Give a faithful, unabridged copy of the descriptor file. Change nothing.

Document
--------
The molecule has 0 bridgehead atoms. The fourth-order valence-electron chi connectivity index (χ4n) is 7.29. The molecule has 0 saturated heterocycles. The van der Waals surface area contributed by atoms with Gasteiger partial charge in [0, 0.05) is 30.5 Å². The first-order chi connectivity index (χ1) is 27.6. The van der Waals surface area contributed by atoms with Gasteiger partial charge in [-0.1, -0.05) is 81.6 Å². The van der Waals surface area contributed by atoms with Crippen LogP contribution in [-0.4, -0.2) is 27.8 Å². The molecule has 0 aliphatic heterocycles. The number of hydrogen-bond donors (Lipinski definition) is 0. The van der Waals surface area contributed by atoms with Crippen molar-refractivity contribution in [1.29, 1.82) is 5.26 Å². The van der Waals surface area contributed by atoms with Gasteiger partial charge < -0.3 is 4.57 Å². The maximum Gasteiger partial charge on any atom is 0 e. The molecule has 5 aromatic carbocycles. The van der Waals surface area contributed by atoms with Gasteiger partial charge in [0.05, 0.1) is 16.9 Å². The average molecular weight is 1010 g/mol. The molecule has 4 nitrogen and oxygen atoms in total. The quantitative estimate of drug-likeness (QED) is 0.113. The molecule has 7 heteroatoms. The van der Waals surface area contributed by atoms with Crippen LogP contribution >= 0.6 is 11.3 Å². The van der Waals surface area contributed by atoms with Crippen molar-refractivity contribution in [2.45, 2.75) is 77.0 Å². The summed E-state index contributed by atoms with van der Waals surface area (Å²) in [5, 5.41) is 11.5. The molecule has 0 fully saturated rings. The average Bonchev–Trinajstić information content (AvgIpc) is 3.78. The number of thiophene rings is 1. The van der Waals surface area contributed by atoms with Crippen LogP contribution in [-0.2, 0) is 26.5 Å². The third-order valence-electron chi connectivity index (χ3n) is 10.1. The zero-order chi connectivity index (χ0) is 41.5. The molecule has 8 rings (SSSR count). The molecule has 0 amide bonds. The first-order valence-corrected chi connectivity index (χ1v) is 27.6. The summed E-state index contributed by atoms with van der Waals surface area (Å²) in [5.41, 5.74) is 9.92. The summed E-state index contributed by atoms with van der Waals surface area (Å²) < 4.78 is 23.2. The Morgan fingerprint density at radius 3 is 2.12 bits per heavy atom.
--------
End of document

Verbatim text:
The molecule has 0 bridgehead atoms. The fourth-order valence-electron chi connectivity index (χ4n) is 7.29. The molecule has 0 saturated heterocycles. The van der Waals surface area contributed by atoms with Gasteiger partial charge in [0, 0.05) is 30.5 Å². The first-order chi connectivity index (χ1) is 27.6. The van der Waals surface area contributed by atoms with Gasteiger partial charge in [-0.1, -0.05) is 81.6 Å². The van der Waals surface area contributed by atoms with Crippen LogP contribution in [-0.4, -0.2) is 27.8 Å². The molecule has 0 aliphatic heterocycles. The number of hydrogen-bond donors (Lipinski definition) is 0. The van der Waals surface area contributed by atoms with Crippen molar-refractivity contribution in [1.29, 1.82) is 5.26 Å². The van der Waals surface area contributed by atoms with Gasteiger partial charge < -0.3 is 4.57 Å². The maximum Gasteiger partial charge on any atom is 0 e. The molecule has 5 aromatic carbocycles. The van der Waals surface area contributed by atoms with Gasteiger partial charge in [0.05, 0.1) is 16.9 Å². The average molecular weight is 1010 g/mol. The molecule has 4 nitrogen and oxygen atoms in total. The quantitative estimate of drug-likeness (QED) is 0.113. The molecule has 7 heteroatoms. The van der Waals surface area contributed by atoms with Crippen LogP contribution >= 0.6 is 11.3 Å². The van der Waals surface area contributed by atoms with Crippen molar-refractivity contribution in [2.45, 2.75) is 77.0 Å². The summed E-state index contributed by atoms with van der Waals surface area (Å²) in [5, 5.41) is 11.5. The molecule has 0 fully saturated rings. The average Bonchev–Trinajstić information content (AvgIpc) is 3.78. The number of thiophene rings is 1. The van der Waals surface area contributed by atoms with Crippen LogP contribution in [-0.2, 0) is 26.5 Å². The third-order valence-electron chi connectivity index (χ3n) is 10.1. The zero-order chi connectivity index (χ0) is 41.5. The molecule has 8 rings (SSSR count). The molecule has 0 amide bonds. The first-order valence-corrected chi connectivity index (χ1v) is 27.6. The summed E-state index contributed by atoms with van der Waals surface area (Å²) in [5.41, 5.74) is 9.92. The summed E-state index contributed by atoms with van der Waals surface area (Å²) < 4.78 is 23.2. The Morgan fingerprint density at radius 3 is 2.12 bits per heavy atom.